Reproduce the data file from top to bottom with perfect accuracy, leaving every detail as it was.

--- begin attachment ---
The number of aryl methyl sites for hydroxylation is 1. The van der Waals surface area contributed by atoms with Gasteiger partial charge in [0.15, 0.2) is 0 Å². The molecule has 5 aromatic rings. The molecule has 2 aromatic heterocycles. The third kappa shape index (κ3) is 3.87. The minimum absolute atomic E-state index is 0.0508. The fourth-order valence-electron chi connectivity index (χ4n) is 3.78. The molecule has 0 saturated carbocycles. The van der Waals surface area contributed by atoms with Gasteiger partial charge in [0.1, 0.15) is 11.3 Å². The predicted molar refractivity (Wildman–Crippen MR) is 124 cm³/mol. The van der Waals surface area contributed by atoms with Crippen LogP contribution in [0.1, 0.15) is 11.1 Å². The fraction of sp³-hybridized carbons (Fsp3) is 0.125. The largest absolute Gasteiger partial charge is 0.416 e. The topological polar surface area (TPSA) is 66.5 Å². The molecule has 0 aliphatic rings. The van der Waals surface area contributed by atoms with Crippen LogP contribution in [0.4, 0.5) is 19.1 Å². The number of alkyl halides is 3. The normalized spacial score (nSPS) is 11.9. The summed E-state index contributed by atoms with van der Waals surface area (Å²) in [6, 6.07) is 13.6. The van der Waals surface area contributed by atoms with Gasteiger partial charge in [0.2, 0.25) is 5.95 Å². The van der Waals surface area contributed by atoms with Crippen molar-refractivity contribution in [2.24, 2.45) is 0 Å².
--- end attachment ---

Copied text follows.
The number of aryl methyl sites for hydroxylation is 1. The van der Waals surface area contributed by atoms with Gasteiger partial charge in [0.15, 0.2) is 0 Å². The molecule has 5 aromatic rings. The molecule has 2 aromatic heterocycles. The third kappa shape index (κ3) is 3.87. The minimum absolute atomic E-state index is 0.0508. The fourth-order valence-electron chi connectivity index (χ4n) is 3.78. The molecule has 0 saturated carbocycles. The van der Waals surface area contributed by atoms with Gasteiger partial charge in [0.1, 0.15) is 11.3 Å². The predicted molar refractivity (Wildman–Crippen MR) is 124 cm³/mol. The van der Waals surface area contributed by atoms with Crippen LogP contribution in [0.1, 0.15) is 11.1 Å². The fraction of sp³-hybridized carbons (Fsp3) is 0.125. The largest absolute Gasteiger partial charge is 0.416 e. The topological polar surface area (TPSA) is 66.5 Å². The molecule has 0 aliphatic rings. The van der Waals surface area contributed by atoms with Crippen LogP contribution in [0.4, 0.5) is 19.1 Å². The number of alkyl halides is 3. The normalized spacial score (nSPS) is 11.9. The summed E-state index contributed by atoms with van der Waals surface area (Å²) in [6, 6.07) is 13.6. The van der Waals surface area contributed by atoms with Gasteiger partial charge in [0.2, 0.25) is 5.95 Å². The van der Waals surface area contributed by atoms with Crippen molar-refractivity contribution in [2.24, 2.45) is 0 Å².